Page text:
Speedinvest Blog

What Should European Tech Founders Be Prepared For In 2024? Oliver Holle Shares His Predictions

January 26, 2024

The start of 2024 has brought a mix of uncertainty, quite a bit of fear, and some much-needed rays of hope for both founders and investors. Everyone, including me, wants to know where and how this all will play out as we kick off the new year.

Times have certainly changed since I founded my first company during the first tech bubble of the early 2000s. After having raised way too much capital, my team and I found ourselves fighting for survival for more than two very tough years. Thanks to a lot of sleepless nights, a successful pivot into mobile data, and a merger with two other startups, my company ultimately became a highly profitable European leader in mobile content and messaging and was ultimately sold to a major US company.

Having been in such a dark spot myself, I can very much relate to a lot of founders out there who are struggling to see the light at the end of the tunnel. The point I would like to make here is that things really can change for the better just as quickly as they can go dark. I have seen it myself. In 2003, I was on my knees and very, very close to shutting my company down. Two years later, we sold for more than €55M in cash. We survived and you can too.

While I am not a big fan of predictions, I do see opportunities on the horizon, which is why I wanted to take a few minutes to share some macro trends and themes that I believe all founders and investors should have on their radar for 2024. I also jumped in front of a camera (not my favorite place to be!) to share three pieces of advice specifically for founders navigating this year.

I hope both the video and the insights below are helpful.

Consolidation will be a big theme, both for startups and the VC industry 

The fundraising environment continues to be challenging in 2024. This was not only true for startups, and especially later-stage startups, but also true for VCs. Several new funds emerged in Europe from 2018 until the first half of 2022. And a record amount of VC capital, in general, was raised in Europe during those years.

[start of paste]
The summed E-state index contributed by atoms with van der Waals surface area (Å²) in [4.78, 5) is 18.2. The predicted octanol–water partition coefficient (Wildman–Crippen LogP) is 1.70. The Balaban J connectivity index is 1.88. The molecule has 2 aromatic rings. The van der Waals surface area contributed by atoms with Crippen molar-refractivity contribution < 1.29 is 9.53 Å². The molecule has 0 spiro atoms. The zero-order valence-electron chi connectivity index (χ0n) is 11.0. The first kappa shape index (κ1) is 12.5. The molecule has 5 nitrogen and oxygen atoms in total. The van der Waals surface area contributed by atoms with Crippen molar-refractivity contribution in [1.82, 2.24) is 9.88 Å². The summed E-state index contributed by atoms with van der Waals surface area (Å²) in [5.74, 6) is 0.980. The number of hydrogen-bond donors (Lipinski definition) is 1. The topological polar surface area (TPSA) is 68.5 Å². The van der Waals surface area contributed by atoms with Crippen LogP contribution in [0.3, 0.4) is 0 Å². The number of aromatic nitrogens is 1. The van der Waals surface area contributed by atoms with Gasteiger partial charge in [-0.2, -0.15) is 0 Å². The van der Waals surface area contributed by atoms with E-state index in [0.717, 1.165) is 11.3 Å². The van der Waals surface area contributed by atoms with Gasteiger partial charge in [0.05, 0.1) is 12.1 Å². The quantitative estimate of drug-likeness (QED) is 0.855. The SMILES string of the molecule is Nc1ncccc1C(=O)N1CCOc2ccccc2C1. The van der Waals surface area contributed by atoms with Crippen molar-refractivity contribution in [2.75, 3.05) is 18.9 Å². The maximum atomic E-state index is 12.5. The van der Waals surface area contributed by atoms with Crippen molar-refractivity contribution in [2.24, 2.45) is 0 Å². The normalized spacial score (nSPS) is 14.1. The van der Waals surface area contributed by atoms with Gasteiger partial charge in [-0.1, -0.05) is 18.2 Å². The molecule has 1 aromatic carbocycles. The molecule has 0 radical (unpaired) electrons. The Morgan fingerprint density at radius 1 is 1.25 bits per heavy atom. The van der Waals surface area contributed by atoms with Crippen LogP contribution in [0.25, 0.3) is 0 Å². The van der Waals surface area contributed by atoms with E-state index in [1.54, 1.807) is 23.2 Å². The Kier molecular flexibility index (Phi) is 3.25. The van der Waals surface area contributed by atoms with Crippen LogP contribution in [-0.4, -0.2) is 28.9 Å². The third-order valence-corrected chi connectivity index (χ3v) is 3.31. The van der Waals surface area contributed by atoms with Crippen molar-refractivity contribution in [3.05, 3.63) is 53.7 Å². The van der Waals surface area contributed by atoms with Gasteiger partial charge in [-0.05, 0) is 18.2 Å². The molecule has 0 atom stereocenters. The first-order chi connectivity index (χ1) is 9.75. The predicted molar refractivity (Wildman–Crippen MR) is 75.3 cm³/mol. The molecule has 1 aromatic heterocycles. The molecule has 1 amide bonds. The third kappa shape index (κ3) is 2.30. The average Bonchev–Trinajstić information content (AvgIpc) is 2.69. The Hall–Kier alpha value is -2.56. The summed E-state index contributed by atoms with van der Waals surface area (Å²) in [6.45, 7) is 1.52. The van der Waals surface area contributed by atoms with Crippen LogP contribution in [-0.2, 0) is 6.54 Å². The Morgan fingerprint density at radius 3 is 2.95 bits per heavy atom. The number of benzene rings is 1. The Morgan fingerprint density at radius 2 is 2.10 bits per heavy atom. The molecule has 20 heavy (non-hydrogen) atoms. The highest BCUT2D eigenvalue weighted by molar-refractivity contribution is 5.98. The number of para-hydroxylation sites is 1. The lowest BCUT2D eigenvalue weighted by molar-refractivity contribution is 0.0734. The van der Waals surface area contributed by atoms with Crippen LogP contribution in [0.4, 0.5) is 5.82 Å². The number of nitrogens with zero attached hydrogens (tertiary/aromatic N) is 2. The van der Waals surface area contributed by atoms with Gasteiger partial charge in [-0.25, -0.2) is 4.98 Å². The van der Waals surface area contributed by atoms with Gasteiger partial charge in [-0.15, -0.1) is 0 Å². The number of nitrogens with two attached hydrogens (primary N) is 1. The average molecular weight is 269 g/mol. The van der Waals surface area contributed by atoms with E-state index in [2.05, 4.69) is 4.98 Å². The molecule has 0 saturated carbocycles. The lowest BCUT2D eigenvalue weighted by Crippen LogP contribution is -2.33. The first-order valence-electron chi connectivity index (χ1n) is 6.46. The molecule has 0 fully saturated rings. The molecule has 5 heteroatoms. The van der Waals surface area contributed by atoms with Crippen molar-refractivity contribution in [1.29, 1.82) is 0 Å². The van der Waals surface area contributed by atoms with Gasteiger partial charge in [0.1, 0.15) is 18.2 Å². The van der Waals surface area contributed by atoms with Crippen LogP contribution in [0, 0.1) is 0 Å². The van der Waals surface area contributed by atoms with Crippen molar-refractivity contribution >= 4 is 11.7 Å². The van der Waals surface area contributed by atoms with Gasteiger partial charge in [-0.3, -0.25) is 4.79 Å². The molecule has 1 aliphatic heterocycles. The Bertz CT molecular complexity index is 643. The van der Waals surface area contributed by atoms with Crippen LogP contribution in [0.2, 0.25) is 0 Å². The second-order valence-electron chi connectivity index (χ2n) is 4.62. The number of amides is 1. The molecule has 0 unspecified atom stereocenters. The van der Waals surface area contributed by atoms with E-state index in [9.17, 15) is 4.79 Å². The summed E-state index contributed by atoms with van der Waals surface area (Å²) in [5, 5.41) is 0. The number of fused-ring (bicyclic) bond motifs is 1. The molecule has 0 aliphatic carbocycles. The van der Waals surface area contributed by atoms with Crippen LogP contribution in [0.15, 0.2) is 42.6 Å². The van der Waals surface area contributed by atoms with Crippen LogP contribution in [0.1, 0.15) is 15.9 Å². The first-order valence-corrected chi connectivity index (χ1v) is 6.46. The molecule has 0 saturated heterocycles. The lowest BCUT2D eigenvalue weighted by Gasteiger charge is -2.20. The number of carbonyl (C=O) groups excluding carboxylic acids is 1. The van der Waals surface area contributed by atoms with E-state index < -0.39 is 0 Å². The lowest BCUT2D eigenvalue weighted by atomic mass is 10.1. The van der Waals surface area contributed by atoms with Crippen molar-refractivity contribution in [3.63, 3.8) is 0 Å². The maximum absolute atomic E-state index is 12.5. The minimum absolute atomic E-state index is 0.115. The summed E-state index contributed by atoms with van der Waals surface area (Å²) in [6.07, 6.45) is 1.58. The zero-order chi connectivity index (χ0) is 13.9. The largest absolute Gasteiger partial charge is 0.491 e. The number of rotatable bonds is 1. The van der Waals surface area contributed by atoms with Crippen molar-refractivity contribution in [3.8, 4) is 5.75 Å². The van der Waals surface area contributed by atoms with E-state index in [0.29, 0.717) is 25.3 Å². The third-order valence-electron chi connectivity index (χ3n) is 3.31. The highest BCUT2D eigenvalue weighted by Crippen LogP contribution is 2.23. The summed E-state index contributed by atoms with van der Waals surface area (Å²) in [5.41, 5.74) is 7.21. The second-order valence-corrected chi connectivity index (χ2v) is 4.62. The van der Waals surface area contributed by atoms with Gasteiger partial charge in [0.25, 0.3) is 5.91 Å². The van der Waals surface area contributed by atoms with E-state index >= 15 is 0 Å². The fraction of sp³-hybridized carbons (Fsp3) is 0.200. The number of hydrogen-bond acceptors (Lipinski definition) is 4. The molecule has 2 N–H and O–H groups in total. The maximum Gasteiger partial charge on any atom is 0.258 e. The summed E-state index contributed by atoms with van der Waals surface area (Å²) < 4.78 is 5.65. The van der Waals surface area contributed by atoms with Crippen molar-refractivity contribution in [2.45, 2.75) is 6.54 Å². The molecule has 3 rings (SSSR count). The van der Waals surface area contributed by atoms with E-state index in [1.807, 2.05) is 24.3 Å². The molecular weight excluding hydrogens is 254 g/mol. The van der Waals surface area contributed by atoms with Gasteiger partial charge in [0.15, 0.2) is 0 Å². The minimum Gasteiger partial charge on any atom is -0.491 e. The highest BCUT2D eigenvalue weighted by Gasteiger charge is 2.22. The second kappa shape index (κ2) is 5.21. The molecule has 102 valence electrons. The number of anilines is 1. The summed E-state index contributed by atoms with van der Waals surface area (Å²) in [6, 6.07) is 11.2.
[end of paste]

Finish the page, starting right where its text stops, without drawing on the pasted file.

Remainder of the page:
A lot of these VCs are still deploying capital from the fund generation that was raised during that time frame and there is still significant dry powder in the market. What has shifted, however, is that much of that dry powder invested in the last one-and-a-half years went more into existing portfolio companies, to stabilize them and extend their runway.

VCs will feel the tougher fundraising environment over the next two years when a lot of these VCs will need to raise their next generation of funds. And they may not manage to do so successfully. Or, they will need to raise at a much smaller scale fund than expected. Alternatively, many GPs will try to ‘sit the crisis out’ by significantly extending the investment horizon of their current funds, plus cutting costs –– not great news for founders looking for fresh capital.

If some funds do not manage to raise a follow-up fund in the next several years, this will open up more discussions about mergers and acquisitions in the industry, which I think will happen in a much more radical way than currently anticipated. Consolidation will come in many shapes and sizes, as we have seen with the General Catalyst - La Familia announcement, including fund managers simply dissolving and key talents joining other firms. 2024 will likely be a bit early to see the full impact of this, but this will be the theme in VC land for years to come.